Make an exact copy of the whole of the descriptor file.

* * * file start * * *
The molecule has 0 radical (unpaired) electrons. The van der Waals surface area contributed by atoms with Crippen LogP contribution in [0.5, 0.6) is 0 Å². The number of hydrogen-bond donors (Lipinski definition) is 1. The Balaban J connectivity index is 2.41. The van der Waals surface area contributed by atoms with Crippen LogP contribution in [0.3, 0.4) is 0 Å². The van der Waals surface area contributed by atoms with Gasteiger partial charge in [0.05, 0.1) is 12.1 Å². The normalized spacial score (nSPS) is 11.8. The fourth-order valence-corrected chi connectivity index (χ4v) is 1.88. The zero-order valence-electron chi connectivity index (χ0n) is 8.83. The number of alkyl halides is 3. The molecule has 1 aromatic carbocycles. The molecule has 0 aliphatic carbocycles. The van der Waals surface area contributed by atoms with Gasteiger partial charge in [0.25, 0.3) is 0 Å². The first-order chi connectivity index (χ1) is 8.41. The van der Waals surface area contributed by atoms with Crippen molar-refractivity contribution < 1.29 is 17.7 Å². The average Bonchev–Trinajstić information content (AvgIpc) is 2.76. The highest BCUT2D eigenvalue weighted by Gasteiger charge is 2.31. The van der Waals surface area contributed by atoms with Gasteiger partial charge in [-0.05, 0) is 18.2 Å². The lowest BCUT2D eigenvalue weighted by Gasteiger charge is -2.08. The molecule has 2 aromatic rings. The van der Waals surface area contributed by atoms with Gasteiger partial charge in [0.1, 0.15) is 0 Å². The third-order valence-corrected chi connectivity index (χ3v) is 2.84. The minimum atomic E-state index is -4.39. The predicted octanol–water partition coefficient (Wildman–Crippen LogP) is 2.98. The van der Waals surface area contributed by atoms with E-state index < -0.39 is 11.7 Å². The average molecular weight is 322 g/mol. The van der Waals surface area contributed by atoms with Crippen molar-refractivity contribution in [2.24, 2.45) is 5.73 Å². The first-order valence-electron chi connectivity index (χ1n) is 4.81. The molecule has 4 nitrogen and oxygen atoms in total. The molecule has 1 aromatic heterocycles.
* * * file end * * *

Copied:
The molecule has 0 radical (unpaired) electrons. The van der Waals surface area contributed by atoms with Crippen LogP contribution in [0.5, 0.6) is 0 Å². The number of hydrogen-bond donors (Lipinski definition) is 1. The Balaban J connectivity index is 2.41. The van der Waals surface area contributed by atoms with Crippen LogP contribution in [0.3, 0.4) is 0 Å². The van der Waals surface area contributed by atoms with Gasteiger partial charge in [0.05, 0.1) is 12.1 Å². The normalized spacial score (nSPS) is 11.8. The fourth-order valence-corrected chi connectivity index (χ4v) is 1.88. The zero-order valence-electron chi connectivity index (χ0n) is 8.83. The number of alkyl halides is 3. The molecule has 1 aromatic carbocycles. The molecule has 0 aliphatic carbocycles. The van der Waals surface area contributed by atoms with Gasteiger partial charge in [0.25, 0.3) is 0 Å². The first-order chi connectivity index (χ1) is 8.41. The van der Waals surface area contributed by atoms with Crippen molar-refractivity contribution < 1.29 is 17.7 Å². The average Bonchev–Trinajstić information content (AvgIpc) is 2.76. The highest BCUT2D eigenvalue weighted by Gasteiger charge is 2.31. The van der Waals surface area contributed by atoms with Gasteiger partial charge in [-0.05, 0) is 18.2 Å². The lowest BCUT2D eigenvalue weighted by Gasteiger charge is -2.08. The molecule has 2 aromatic rings. The van der Waals surface area contributed by atoms with Gasteiger partial charge in [0.1, 0.15) is 0 Å². The third-order valence-corrected chi connectivity index (χ3v) is 2.84. The minimum atomic E-state index is -4.39. The predicted octanol–water partition coefficient (Wildman–Crippen LogP) is 2.98. The van der Waals surface area contributed by atoms with E-state index < -0.39 is 11.7 Å². The average molecular weight is 322 g/mol. The van der Waals surface area contributed by atoms with Crippen molar-refractivity contribution in [2.24, 2.45) is 5.73 Å². The first-order valence-electron chi connectivity index (χ1n) is 4.81. The molecule has 4 nitrogen and oxygen atoms in total. The molecule has 1 aromatic heterocycles.